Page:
The Costa Ricans have quite a fruitful imagery. They light-heartedly refer their better halves as 'media naranja', which means the other half of my orange. You know with that horn of plenty of citrusy fruits, they thought they could turn them into romantic allusions. This is again a 'Pura vida' thing.
By now we are sure you all are gagging to know what 'Pura Vida' means and how it is pronounced. 'Pura Vida' literally means 'Pure Life' and its pronunciation is definitely not unmerciful like French or German; it is simply 'POO-rah VEE-dah'. It sounds raw and unpretentious, just like its beautiful people.
What is really intriguing and bamboozling, at the same time is the application of this phrase. And by that we mean just about anything and everything where 'Pure Life' would seem like fitting a square peg in a round hole.
For example, if you pose a weakly constructed question to a local, which did not make any sense to you while you indistinctly blabbered it let alone for the unassuming gentleman to decode it; he will blithely respond, "Pura Vida".
What if you didn't necessarily get the expected answer, the spryly uttered national phrase conveyed a profound answer than you could ever expect amidst your mortal worries, "Take it easy". Your knitted brows will soon unravel with that insouciant yet warm attitude.
Let's come to the versatility of this word. This ever brimming phrase of hopefulness comes from a Mexican movie called Pura Vida! directed by Gilberto Martínez Solares in 1956. The protagonist of this movie probably took liking to this phrase or he must have figured that he dimpled the most when he said it so he kept repeating it throughout the movie.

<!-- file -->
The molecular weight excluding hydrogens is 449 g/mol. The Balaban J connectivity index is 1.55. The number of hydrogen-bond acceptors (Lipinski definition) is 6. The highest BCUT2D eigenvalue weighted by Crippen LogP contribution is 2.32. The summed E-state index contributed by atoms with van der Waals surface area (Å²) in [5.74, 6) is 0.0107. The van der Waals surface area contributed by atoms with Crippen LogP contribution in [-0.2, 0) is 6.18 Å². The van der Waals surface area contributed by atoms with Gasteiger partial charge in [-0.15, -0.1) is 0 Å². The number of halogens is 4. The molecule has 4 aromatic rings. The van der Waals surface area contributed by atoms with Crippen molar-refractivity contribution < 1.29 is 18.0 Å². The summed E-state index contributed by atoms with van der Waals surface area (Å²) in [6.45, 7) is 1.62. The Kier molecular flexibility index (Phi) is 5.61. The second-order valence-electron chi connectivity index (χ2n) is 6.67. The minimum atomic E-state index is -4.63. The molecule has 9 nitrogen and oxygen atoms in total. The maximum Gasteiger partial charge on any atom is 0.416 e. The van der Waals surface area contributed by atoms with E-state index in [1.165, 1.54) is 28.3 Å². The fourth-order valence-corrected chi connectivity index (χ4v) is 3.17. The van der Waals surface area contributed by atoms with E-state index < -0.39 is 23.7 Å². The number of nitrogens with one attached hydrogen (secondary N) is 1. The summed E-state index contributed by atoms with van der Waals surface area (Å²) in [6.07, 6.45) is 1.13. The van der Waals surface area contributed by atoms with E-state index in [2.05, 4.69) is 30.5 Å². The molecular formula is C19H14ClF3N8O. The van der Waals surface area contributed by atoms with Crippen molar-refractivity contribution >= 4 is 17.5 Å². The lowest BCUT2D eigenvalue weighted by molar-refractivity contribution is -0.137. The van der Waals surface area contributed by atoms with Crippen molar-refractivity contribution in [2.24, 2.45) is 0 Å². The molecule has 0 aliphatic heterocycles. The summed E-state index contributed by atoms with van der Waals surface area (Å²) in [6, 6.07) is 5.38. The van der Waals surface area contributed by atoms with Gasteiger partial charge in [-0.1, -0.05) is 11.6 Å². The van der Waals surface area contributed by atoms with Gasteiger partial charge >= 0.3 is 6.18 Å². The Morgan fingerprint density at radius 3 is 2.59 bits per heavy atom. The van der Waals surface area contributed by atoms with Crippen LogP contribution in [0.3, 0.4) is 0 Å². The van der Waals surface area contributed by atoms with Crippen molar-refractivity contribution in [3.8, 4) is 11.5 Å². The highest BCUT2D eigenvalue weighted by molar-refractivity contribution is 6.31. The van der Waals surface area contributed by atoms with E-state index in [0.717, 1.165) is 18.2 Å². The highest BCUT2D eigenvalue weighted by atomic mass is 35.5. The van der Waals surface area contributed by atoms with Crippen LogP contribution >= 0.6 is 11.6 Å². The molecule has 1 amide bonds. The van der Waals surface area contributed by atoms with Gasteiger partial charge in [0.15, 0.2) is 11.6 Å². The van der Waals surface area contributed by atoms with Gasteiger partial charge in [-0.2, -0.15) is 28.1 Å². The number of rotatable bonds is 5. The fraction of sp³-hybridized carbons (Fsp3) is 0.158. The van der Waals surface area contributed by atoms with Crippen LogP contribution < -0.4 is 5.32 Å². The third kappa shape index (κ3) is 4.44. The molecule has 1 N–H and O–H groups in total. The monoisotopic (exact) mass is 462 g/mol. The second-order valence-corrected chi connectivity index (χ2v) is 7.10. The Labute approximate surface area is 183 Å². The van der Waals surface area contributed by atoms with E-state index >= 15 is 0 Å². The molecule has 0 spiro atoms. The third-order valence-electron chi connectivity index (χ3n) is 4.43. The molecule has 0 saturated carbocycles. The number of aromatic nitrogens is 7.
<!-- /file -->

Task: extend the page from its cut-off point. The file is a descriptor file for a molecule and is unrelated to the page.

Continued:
We are just saying. But when actor Antonio Espino iterated it in the movie, little would he have known that his catch phrase would be reckoned in the likes of 'D'oh's and 'Yabba dabba doo's. Forget that, 'Pura vida' is a much bigger sensation and on the tip of the tongue of every air kissing Tico (Costa Rican colloquial term for a native).
Pura Vida is a nationwide heavily embraced expression which can be found on business cards, food trucks, souvenirs, spas, restaurants, language schools, as a tag-line of real-estate agencies, on the back of tourist buses, advertisements, oh boy! The whole Costa Rica has pura vida writ large on its geography, wildlife, culture, food, and people.
It's application covers a spectrum of emotions - happiness, surprise, indifference, all things positive, even if a thing is not, the Ticos just break into a warm smile and "Pura Vida" it (we could even use this as a happiness spell). It is used to replace "Hi, "Bye-bye", "No worries", "All good", "Take it easy", "This is Life", "Enjoy life", and "Pure Life".
On a serious note folks, pura vida reflects the positive stance of the Costa Ricans on all things of life. No matter how harangued you are by problems, stress, worries, bills, and negativity, in all, you are still living and fortunate enough to have adequate means and people around who love you.
Life is like holding a handful of sand in your fist, it's slipping no matter how hard you tighten your grip. So while, it is in there, feel every grain of it than worry over what's inescapable.